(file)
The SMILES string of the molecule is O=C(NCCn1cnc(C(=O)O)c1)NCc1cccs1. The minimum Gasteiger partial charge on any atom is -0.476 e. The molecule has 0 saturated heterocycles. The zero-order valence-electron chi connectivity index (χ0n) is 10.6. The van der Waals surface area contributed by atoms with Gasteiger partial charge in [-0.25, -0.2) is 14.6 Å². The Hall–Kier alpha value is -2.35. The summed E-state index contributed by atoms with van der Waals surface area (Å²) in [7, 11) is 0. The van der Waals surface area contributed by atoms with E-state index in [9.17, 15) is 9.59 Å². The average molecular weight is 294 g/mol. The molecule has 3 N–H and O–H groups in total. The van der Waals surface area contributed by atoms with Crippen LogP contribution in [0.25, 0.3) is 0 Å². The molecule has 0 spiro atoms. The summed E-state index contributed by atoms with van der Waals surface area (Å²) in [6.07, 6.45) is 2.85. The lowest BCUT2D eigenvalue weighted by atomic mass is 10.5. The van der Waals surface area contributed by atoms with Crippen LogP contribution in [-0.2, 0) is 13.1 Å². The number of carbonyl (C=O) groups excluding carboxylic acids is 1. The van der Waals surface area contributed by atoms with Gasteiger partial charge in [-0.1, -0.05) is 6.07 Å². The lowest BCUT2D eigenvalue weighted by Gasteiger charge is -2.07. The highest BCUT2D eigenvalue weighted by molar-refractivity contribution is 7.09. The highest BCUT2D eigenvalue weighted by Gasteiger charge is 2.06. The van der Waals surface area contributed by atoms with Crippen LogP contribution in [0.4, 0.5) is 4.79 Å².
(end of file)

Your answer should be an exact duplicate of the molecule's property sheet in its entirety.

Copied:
The SMILES string of the molecule is O=C(NCCn1cnc(C(=O)O)c1)NCc1cccs1. The minimum Gasteiger partial charge on any atom is -0.476 e. The molecule has 0 saturated heterocycles. The zero-order valence-electron chi connectivity index (χ0n) is 10.6. The van der Waals surface area contributed by atoms with Gasteiger partial charge in [-0.25, -0.2) is 14.6 Å². The Hall–Kier alpha value is -2.35. The summed E-state index contributed by atoms with van der Waals surface area (Å²) in [7, 11) is 0. The van der Waals surface area contributed by atoms with E-state index in [9.17, 15) is 9.59 Å². The average molecular weight is 294 g/mol. The molecule has 3 N–H and O–H groups in total. The van der Waals surface area contributed by atoms with Crippen LogP contribution in [0.25, 0.3) is 0 Å². The molecule has 0 spiro atoms. The summed E-state index contributed by atoms with van der Waals surface area (Å²) in [6.07, 6.45) is 2.85. The lowest BCUT2D eigenvalue weighted by atomic mass is 10.5. The van der Waals surface area contributed by atoms with Crippen LogP contribution in [-0.2, 0) is 13.1 Å². The number of carbonyl (C=O) groups excluding carboxylic acids is 1. The van der Waals surface area contributed by atoms with Gasteiger partial charge in [-0.1, -0.05) is 6.07 Å². The lowest BCUT2D eigenvalue weighted by Gasteiger charge is -2.07. The highest BCUT2D eigenvalue weighted by molar-refractivity contribution is 7.09. The highest BCUT2D eigenvalue weighted by Gasteiger charge is 2.06. The van der Waals surface area contributed by atoms with Crippen LogP contribution in [0.4, 0.5) is 4.79 Å².